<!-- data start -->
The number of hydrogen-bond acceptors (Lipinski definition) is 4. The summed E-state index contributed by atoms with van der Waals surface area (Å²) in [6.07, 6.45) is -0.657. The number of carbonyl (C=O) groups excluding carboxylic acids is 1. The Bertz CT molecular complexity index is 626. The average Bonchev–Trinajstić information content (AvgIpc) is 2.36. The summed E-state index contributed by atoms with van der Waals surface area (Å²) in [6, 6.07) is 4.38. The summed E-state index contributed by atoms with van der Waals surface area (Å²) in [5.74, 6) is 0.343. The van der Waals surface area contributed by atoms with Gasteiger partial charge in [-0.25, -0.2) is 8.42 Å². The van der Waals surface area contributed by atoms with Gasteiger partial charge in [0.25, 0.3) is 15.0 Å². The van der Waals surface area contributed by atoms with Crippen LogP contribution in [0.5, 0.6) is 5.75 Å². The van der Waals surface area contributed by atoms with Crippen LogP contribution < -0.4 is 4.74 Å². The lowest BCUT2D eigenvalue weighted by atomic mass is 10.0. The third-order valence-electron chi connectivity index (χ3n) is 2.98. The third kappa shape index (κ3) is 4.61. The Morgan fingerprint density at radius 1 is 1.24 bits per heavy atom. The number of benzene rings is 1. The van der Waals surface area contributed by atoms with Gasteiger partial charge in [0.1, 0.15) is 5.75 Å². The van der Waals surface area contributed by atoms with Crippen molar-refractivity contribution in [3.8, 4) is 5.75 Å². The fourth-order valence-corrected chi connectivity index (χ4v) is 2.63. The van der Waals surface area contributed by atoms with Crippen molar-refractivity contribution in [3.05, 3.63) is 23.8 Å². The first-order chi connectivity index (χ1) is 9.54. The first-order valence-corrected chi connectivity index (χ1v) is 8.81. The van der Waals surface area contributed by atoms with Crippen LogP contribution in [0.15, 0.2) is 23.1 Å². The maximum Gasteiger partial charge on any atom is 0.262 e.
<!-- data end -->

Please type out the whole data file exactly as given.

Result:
The number of hydrogen-bond acceptors (Lipinski definition) is 4. The summed E-state index contributed by atoms with van der Waals surface area (Å²) in [6.07, 6.45) is -0.657. The number of carbonyl (C=O) groups excluding carboxylic acids is 1. The Bertz CT molecular complexity index is 626. The average Bonchev–Trinajstić information content (AvgIpc) is 2.36. The summed E-state index contributed by atoms with van der Waals surface area (Å²) in [6, 6.07) is 4.38. The summed E-state index contributed by atoms with van der Waals surface area (Å²) in [5.74, 6) is 0.343. The van der Waals surface area contributed by atoms with Gasteiger partial charge in [-0.25, -0.2) is 8.42 Å². The van der Waals surface area contributed by atoms with Gasteiger partial charge in [0.25, 0.3) is 15.0 Å². The van der Waals surface area contributed by atoms with Crippen LogP contribution in [0.5, 0.6) is 5.75 Å². The van der Waals surface area contributed by atoms with Crippen LogP contribution < -0.4 is 4.74 Å². The lowest BCUT2D eigenvalue weighted by atomic mass is 10.0. The third-order valence-electron chi connectivity index (χ3n) is 2.98. The third kappa shape index (κ3) is 4.61. The Morgan fingerprint density at radius 1 is 1.24 bits per heavy atom. The number of benzene rings is 1. The van der Waals surface area contributed by atoms with Gasteiger partial charge in [0.1, 0.15) is 5.75 Å². The van der Waals surface area contributed by atoms with Crippen molar-refractivity contribution in [3.8, 4) is 5.75 Å². The fourth-order valence-corrected chi connectivity index (χ4v) is 2.63. The van der Waals surface area contributed by atoms with Crippen molar-refractivity contribution in [3.05, 3.63) is 23.8 Å². The first-order chi connectivity index (χ1) is 9.54. The first-order valence-corrected chi connectivity index (χ1v) is 8.81. The van der Waals surface area contributed by atoms with Crippen LogP contribution in [0.15, 0.2) is 23.1 Å². The maximum Gasteiger partial charge on any atom is 0.262 e.